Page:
If you haven't yet heard of The Wing, you will (they're launching in London soon). A members’ club where women of all backgrounds, ages and professions can join forces, their mission is to aid women’s professional, civic, social, and economic advancement through community: “We believe that the act of coming together as women creates new opportunities, ideas and conversations that will lead to greater mobility and prosperity for womankind,” Founders Audrey Gelman and Lauren Kassan state on the website.
That's where Ly came in. A Harvard graduate and former employee of some of the world’s top architecture firms, the New Zealand-born, California-raised designer has directed all of The Wing’s projects – from their first ever Flatiron office in 2016 to the latest Washington DC Site, which opened this April. Speaking to the Atlantic, Ly revealed a big part of the process was brainstorming what the spaces should look like, as a women-only co-working and event space had never been done before.
Ly’s vision for The Wing is a world away from the man-cave environments of many modern start-ups. “There are other things that get them excited. Foosball tables, beanbags, beer pong”, she said of male-led businesses. “For us, it’s not about toys. We’re not trying to give you free food. We’re just trying to make you feel comfortable.”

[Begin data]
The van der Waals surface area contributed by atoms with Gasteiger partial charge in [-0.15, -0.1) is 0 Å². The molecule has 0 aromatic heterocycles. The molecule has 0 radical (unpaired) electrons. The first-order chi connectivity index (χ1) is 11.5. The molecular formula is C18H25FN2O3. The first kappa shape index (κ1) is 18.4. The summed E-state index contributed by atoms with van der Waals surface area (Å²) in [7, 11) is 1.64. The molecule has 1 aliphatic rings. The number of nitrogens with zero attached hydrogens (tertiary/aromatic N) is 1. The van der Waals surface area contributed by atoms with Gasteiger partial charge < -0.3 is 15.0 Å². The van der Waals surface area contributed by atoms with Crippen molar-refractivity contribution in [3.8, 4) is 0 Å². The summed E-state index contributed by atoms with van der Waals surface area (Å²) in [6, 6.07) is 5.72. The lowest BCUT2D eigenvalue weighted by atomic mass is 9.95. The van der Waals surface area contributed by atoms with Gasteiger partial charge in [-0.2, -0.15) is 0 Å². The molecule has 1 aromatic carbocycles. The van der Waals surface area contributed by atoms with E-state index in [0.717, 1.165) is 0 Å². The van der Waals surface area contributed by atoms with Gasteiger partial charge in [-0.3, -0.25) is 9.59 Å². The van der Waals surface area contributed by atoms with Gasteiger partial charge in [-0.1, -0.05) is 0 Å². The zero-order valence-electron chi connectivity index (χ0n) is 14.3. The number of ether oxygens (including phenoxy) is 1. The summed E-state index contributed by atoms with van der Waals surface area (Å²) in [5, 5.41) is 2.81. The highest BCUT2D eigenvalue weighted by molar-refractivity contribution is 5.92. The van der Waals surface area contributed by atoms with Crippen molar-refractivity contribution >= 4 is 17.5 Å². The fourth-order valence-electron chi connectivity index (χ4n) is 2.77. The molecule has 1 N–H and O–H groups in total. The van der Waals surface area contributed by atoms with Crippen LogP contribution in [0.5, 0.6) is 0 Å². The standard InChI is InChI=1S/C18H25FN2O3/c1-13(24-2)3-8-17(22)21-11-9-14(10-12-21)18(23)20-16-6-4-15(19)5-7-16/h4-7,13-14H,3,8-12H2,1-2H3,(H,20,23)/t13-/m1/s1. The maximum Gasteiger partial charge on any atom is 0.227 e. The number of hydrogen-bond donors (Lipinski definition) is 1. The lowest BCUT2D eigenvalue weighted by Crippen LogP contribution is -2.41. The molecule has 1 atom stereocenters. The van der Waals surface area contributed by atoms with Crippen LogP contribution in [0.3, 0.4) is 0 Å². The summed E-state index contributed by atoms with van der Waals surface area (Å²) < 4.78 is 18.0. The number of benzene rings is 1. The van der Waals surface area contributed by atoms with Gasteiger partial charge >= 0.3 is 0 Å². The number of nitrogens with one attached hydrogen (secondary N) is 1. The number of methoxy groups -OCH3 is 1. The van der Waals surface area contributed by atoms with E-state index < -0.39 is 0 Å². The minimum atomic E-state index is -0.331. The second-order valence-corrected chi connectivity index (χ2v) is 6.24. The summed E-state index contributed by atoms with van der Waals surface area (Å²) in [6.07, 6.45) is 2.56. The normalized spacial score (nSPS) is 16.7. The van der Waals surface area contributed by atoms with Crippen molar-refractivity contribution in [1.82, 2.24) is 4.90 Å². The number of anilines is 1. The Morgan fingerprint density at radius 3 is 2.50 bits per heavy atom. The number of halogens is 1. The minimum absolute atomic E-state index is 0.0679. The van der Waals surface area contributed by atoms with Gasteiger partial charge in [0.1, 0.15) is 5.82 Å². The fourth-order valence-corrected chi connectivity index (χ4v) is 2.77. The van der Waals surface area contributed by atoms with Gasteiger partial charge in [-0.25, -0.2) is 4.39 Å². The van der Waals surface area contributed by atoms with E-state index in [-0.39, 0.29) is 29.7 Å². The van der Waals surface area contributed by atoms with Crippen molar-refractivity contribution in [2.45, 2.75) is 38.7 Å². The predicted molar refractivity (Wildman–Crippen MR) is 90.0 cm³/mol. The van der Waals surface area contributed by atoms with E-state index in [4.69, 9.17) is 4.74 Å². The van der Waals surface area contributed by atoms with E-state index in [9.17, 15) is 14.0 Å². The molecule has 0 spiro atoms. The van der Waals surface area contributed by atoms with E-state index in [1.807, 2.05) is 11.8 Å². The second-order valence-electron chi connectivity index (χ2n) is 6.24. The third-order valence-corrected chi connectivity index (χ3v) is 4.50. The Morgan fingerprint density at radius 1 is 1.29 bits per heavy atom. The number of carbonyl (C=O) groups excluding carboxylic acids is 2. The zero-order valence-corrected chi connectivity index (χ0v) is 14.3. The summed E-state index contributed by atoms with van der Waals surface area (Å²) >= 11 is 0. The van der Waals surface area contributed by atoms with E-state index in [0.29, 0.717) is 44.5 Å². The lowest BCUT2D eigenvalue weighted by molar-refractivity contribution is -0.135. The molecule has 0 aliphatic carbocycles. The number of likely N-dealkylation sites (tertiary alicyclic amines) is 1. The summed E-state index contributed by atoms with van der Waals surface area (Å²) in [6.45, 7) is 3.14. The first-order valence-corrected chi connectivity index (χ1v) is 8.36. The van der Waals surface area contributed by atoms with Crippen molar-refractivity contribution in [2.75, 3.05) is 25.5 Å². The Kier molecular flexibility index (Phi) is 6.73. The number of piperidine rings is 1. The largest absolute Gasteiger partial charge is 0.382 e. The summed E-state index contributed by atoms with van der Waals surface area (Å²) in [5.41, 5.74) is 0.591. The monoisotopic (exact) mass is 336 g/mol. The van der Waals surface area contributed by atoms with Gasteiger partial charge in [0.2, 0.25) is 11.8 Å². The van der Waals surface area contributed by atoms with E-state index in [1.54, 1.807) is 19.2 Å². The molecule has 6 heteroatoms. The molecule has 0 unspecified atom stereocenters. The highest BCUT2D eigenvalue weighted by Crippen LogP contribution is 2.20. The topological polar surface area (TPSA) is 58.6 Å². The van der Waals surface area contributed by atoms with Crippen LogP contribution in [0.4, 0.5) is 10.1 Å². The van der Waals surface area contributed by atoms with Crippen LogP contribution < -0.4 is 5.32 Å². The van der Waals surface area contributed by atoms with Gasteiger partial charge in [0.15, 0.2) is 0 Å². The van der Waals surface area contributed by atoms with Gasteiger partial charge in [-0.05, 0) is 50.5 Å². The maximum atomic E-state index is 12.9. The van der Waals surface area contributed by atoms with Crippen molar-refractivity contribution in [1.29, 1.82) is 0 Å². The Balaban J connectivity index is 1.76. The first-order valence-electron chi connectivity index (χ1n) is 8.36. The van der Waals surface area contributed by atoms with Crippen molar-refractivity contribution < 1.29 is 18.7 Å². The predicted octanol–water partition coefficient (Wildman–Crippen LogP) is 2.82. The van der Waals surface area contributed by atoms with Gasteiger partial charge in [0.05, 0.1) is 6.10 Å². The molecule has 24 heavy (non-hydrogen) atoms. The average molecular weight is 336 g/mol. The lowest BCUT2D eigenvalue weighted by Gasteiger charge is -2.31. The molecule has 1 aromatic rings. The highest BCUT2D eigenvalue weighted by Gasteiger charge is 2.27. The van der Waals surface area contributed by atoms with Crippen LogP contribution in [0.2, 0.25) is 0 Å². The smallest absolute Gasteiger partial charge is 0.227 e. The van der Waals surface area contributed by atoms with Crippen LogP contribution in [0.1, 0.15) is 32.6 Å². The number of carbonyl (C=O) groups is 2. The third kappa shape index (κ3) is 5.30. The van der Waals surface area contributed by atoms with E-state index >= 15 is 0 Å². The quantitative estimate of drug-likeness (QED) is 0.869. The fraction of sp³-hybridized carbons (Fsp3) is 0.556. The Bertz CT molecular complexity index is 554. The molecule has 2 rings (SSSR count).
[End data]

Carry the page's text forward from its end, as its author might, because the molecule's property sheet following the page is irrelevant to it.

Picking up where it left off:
So what does a feminist office look like? The focus on comfort is key – from soft, skin-friendly materials and suitably-proportioned furniture, to ‘pumping stations’ for breastfeeding mothers and relaxed ‘beauty rooms’ in a separate area to the toilets. Ly believes a major part of making women feel comfortable is giving them room for choice: “It’s having areas for women to have privacy, or to work in big groups,” she explains, revealing there are a variety of different spaces built into the buildings, like tucked-away corners and open social hubs.
Of course, there’s also the chic and feminine design touches that make the spaces so appealing – aesthetically-pleasing curves, floral arrangements, kitschy wallpaper and plenty of millennial pink. But, as Ly puts it, these are just the icing on the (very Instagrammable) cake.